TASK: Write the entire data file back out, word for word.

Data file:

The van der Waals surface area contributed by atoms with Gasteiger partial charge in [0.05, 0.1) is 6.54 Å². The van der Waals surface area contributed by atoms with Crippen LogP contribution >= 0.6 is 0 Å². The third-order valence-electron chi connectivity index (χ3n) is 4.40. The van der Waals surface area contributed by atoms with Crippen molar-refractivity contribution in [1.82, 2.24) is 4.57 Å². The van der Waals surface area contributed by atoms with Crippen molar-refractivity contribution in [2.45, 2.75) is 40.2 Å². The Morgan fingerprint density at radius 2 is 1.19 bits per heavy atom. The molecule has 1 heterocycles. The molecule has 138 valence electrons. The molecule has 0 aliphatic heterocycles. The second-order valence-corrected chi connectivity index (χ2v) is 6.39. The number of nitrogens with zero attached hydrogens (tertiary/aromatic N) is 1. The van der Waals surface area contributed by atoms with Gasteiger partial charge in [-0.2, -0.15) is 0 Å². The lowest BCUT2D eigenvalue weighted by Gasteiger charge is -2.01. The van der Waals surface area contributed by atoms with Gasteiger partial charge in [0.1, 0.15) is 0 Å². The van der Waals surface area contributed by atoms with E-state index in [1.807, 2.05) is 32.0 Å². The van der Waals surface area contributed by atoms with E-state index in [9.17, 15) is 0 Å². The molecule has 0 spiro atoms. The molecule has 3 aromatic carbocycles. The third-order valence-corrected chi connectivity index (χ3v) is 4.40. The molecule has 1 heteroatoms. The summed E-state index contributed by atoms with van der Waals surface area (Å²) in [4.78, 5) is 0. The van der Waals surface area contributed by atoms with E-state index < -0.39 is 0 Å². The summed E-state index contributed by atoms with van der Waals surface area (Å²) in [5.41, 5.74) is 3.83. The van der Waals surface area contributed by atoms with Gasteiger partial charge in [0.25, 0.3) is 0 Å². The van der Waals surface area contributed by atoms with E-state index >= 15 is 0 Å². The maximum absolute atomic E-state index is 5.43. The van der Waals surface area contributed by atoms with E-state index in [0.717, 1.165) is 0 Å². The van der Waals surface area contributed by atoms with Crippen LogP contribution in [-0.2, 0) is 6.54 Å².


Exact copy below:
The van der Waals surface area contributed by atoms with Gasteiger partial charge in [0.05, 0.1) is 6.54 Å². The van der Waals surface area contributed by atoms with Crippen LogP contribution >= 0.6 is 0 Å². The third-order valence-electron chi connectivity index (χ3n) is 4.40. The van der Waals surface area contributed by atoms with Crippen molar-refractivity contribution in [1.82, 2.24) is 4.57 Å². The van der Waals surface area contributed by atoms with Crippen molar-refractivity contribution in [2.45, 2.75) is 40.2 Å². The Morgan fingerprint density at radius 2 is 1.19 bits per heavy atom. The molecule has 1 heterocycles. The molecule has 138 valence electrons. The molecule has 0 aliphatic heterocycles. The second-order valence-corrected chi connectivity index (χ2v) is 6.39. The number of nitrogens with zero attached hydrogens (tertiary/aromatic N) is 1. The van der Waals surface area contributed by atoms with Gasteiger partial charge in [-0.2, -0.15) is 0 Å². The lowest BCUT2D eigenvalue weighted by Gasteiger charge is -2.01. The van der Waals surface area contributed by atoms with Gasteiger partial charge in [0.1, 0.15) is 0 Å². The van der Waals surface area contributed by atoms with E-state index in [1.807, 2.05) is 32.0 Å². The van der Waals surface area contributed by atoms with E-state index in [9.17, 15) is 0 Å². The molecule has 0 spiro atoms. The molecule has 3 aromatic carbocycles. The third-order valence-corrected chi connectivity index (χ3v) is 4.40. The molecule has 1 heteroatoms. The summed E-state index contributed by atoms with van der Waals surface area (Å²) in [4.78, 5) is 0. The van der Waals surface area contributed by atoms with E-state index < -0.39 is 0 Å². The summed E-state index contributed by atoms with van der Waals surface area (Å²) in [5.41, 5.74) is 3.83. The van der Waals surface area contributed by atoms with Gasteiger partial charge in [0.25, 0.3) is 0 Å². The van der Waals surface area contributed by atoms with E-state index >= 15 is 0 Å². The maximum absolute atomic E-state index is 5.43. The van der Waals surface area contributed by atoms with E-state index in [0.717, 1.165) is 0 Å². The van der Waals surface area contributed by atoms with Crippen LogP contribution in [-0.2, 0) is 6.54 Å².